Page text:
Science

by Michelle Jay (Subject Leader)

Science has always been at the heart of teaching at The Coombes. We recognise that in an increasingly scientific and technological age children need to acquire knowledge, skills and attitudes to better prepare them for modern life. In addition, and perhaps more importantly, we understand the significance of understanding the world around us and our responsibility to respect and care for the environment.

We believe that the key to successful science teaching at the Coombes is the unique nature of our school grounds which have been designed and developed to enrich our science curriculum. In line with our ethos we believe child centred, multi-sensory and real life experiences are pivotal in the teaching of science. The curriculum, particularly in the early years follows the natural rhythm of the year and lays the foundations of knowledge and understanding of the complexity of ecosystems and the interdependence of plants and animals and food production.

We have an arboretum, a collection of trees that includes native species and fruit trees such as apple, pear, cherry and medlars. The trees illustrate beautifully the changing character of the seasons and allow children to see the seed to seed cycle at first hand by witnessing pollination of the blossom in spring and then harvesting of fruit in the autumn. The trees and shrubs create habitats where children can investigate smaller plants and animals such as hunting for invertebrates, fungi and mosses. The three ponds allow children to pond dip examining the diversity of pond life whilst comparing and contrasting life cycles to land based plants and animals.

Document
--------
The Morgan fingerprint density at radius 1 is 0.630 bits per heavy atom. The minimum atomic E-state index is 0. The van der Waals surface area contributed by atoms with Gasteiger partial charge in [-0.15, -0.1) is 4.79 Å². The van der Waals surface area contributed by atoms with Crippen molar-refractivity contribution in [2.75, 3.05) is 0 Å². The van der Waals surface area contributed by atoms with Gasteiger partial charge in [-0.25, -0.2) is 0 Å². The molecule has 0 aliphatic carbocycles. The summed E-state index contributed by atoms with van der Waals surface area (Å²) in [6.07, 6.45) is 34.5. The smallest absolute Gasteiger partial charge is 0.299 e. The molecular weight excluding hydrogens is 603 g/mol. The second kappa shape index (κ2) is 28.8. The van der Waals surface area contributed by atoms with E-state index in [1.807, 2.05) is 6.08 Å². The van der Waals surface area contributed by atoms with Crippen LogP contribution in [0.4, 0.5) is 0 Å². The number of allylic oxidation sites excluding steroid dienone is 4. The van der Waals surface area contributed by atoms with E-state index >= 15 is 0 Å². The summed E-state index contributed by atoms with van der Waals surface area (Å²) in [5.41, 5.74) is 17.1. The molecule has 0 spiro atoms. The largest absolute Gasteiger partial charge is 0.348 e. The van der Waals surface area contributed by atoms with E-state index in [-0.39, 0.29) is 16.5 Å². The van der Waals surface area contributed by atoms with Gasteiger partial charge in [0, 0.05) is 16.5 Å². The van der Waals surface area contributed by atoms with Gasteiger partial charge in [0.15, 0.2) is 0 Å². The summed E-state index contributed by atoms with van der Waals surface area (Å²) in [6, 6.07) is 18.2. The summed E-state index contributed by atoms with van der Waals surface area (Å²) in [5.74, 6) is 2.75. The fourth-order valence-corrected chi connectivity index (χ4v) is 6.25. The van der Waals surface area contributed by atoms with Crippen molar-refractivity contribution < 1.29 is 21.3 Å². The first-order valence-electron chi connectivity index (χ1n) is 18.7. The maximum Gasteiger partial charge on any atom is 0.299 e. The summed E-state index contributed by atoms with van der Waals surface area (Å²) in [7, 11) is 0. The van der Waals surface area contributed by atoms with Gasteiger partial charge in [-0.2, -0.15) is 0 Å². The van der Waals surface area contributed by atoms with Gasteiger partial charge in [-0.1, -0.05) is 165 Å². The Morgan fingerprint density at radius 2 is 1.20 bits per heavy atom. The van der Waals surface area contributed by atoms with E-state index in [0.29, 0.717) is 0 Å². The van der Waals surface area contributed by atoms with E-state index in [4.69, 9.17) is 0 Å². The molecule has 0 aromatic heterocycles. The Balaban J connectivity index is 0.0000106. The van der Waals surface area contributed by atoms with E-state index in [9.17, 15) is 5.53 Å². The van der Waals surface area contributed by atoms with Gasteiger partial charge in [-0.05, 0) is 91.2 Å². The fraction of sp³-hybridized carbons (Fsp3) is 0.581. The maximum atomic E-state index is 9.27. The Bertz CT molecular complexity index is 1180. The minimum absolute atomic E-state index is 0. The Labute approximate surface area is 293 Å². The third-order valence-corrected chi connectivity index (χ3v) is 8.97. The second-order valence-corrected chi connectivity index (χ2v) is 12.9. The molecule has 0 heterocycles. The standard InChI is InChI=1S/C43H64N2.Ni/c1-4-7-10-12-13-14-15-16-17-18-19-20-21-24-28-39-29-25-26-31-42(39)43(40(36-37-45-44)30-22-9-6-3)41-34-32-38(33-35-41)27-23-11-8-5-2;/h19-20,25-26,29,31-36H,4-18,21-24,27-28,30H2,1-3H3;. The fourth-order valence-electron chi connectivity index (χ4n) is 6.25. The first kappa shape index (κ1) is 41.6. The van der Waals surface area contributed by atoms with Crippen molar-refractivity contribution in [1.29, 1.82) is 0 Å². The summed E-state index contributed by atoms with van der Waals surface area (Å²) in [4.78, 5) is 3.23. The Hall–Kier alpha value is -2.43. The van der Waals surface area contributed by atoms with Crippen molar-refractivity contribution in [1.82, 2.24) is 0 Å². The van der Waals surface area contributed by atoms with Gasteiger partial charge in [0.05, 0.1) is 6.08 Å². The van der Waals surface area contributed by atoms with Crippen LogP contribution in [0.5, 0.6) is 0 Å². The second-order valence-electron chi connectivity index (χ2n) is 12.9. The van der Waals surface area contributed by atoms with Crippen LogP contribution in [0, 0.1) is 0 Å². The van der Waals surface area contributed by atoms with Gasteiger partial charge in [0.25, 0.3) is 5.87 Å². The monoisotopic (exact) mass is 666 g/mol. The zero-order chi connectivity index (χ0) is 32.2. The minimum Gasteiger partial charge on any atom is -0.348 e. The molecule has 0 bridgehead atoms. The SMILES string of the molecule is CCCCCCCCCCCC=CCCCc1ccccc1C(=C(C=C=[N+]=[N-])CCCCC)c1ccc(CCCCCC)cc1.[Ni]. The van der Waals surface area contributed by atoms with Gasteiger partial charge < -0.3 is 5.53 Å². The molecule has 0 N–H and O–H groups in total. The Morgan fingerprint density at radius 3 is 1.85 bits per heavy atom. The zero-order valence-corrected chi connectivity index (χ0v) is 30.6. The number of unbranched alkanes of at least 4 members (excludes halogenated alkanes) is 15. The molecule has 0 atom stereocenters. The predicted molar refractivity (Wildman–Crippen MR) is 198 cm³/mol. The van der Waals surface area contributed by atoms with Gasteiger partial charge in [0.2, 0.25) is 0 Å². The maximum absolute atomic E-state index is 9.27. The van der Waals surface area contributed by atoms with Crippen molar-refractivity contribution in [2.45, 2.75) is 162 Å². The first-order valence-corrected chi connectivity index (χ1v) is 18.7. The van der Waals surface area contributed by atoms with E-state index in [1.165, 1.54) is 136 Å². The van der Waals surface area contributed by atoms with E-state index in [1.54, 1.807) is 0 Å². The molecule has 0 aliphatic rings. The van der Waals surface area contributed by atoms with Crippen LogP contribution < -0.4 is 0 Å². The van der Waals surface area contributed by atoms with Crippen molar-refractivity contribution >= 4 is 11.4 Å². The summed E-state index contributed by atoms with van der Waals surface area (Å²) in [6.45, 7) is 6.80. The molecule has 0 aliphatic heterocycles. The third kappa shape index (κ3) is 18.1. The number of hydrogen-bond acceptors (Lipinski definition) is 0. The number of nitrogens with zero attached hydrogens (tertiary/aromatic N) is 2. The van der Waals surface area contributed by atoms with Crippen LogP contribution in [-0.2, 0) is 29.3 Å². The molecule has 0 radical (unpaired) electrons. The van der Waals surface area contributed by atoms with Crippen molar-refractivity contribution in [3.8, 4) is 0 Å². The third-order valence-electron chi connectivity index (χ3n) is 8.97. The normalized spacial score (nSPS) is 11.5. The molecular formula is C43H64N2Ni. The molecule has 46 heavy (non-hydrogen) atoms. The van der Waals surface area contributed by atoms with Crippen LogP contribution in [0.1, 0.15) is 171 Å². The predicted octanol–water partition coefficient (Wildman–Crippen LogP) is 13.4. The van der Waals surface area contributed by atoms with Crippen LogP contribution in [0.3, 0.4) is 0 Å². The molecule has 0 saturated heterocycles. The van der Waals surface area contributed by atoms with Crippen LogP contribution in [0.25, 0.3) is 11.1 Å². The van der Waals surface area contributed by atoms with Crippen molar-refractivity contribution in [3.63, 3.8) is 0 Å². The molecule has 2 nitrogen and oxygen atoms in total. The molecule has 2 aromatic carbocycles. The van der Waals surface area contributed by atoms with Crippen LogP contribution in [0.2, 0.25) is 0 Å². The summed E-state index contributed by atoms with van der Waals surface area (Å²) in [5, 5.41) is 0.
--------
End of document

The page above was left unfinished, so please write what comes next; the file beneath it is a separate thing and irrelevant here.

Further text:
We are currently increasing areas used for planting of crops such as potatoes, pumpkins sunflowers and other vegetables, giving children first hand experiences of the needs of green plants for healthy growth. Following the harvest, we have opportunities to learn about the needs of humans and other animals and the importance of a healthy diet. Each Spring a number of classes hatch chickens or ducks, such schemes of work allow the children to learn about the life cycle of birds and subsequent care and respect for animals.

The geology trail within the school grounds gives children the opportunity to see large samples of stone permanently on display. The stones are from various parts of the UK and include sandstone, gritstone, granite, slate and limestone.  These rocks enrich the study of materials as does the clay that we dig out of the school grounds. The clay is worked and then fired in a brick and sawdust kiln, the children learning about changing materials and the effect of heat upon them.

As stated in our core values the environment provides many opportunities and stimuli to learn about our world. It allows the children to experience and learn about the uniformity and diversity of nature.

As the children move through the school they capitalize on these experiences. Their understanding deepens through the layering of knowledge. They are able to apply these skills and knowledge gradually becoming more independent in their learning by designing and evaluating their own experiments to answer questions.

This approach to multi-sensory, active and real life lessons, we believe, will produce confident independent learners with a lifelong fascination for Science.

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